WASHINGTON STATE SENATE REJECTS ATTEMPT TO REPEAL OF TRANS NON-DISCRIMINATION PROTECTIONS: In case you missed the news, on Wednesday, Washington state’s senate rejected a measure that would have repealed non-discrimination protections for transgender people implemented by the Human Rights Commission. The rule protects transgender people by ensuring they are able to use restrooms and other sex-segregated facilities consistent with their gender identity. Three Republicans joined Democrats in blocking the effort to repeal these important protections. More here: http://bit.ly/1PHst57 and here: http://bit.ly/20Ziijl
ATTN ALL STUDENTS, YOUR PEERS HAVE TO USE THE BATHROOM: One day, Rancho Bernardo High School was just minding its own business, following the law, and allowing transgender students to use bathrooms and locker rooms consistent with their gender identity. Then, they became the subject of debate when parent Holly Franz insisted that the school should begin notifying students if there is a trans student using facilities where others may change clothes. Really? As if being a high schooler wasn’t awkward enough, this parent wants the school to announce any time a transgender student changes for gym class. Trustees have not commented on this ridiculous request, and have not changed any of their legally-abiding policies regarding students and their privacy. More here: lat.ms/1mvx3ej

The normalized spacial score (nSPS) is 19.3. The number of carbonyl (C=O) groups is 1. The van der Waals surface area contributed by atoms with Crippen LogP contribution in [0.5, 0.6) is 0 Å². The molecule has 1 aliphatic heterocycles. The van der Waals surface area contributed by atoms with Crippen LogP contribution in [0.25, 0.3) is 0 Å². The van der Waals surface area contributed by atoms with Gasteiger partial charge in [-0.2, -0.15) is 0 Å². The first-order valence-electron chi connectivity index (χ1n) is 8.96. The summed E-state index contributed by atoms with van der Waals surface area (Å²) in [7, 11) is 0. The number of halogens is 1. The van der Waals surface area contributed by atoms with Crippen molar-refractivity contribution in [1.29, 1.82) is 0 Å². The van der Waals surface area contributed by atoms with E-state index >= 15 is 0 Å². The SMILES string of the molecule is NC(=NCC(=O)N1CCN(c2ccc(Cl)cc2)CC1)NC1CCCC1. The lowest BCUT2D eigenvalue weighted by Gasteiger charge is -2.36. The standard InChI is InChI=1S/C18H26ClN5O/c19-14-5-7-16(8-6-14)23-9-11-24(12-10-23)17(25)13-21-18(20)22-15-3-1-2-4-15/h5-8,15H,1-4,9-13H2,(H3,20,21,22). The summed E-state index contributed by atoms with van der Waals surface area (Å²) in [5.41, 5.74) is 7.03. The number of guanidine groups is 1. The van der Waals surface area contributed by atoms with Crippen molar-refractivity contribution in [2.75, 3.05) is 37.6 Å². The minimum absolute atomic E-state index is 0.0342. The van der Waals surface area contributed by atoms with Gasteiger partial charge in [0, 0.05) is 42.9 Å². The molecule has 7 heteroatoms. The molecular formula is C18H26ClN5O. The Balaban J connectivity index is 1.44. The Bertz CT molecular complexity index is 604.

UTAH ONE STEP CLOSER TO LGBT INCLUSIVE HATE CRIMES LAW: By a vote of 5-1 yesterday, a Senate committee approved a proposal by Republican State Sen. Steve Urquhart, that would amend the state’s hate crimes law to make it LGBT inclusive. The current law does not enumerate protected traits and has been difficult to enforce. According to the Associated Press, opponents from the Coalition for the Preservation of Family Values are already ridiculously claiming that the legislation would “criminalize beliefs” and carve out special protections for a group of people. The bill will be considered by the full Senate sometime next week. Utah is one of fifteen states that do not currently have hate crimes laws that protect LGBT people. More here: bit.ly/1TWHWDm
AROUND THE WORLD
INDONESIA CRACKING DOWN ON LGBT EMOJIS: The government of Indonesia is taking censorship to a whole new level. In their latest attempt to undermine LGBT visibility, they’ve demanded that all instant messaging apps remove any LGBT-related stickers, emojis, or emoticons from their platforms. Despite the fact that same-sex relationships are not criminalized in Indonesia, society remains very conservative, and officials in the country have publicly made several anti-LGBT comments in recent weeks. So far the Japanese texting service Line has complied and folks are looking at Whatsapp next. More here: abcn.ws/1SlEinh
Slate discusses the unconstitutionality of anti-transgender bathroom bills; BuzzFeed uncovers the harsh conditions some LGBT refugees are dealing with in Australia; The New York Times thinks about the different words same-sex couples use to refer to their partners/spouses/etc; The Guardian profiles the first openly lesbian member of Congress in Guatemala; TIME looks at the fall of domestic partnerships in lieu of marriage equality… and Advocate breaks down South Dakota’s new anti-trans bill; Pink News makes it clear that Indiana Gov. Mike Pence still can’t give a straight answer on people should be fired for being LGBT.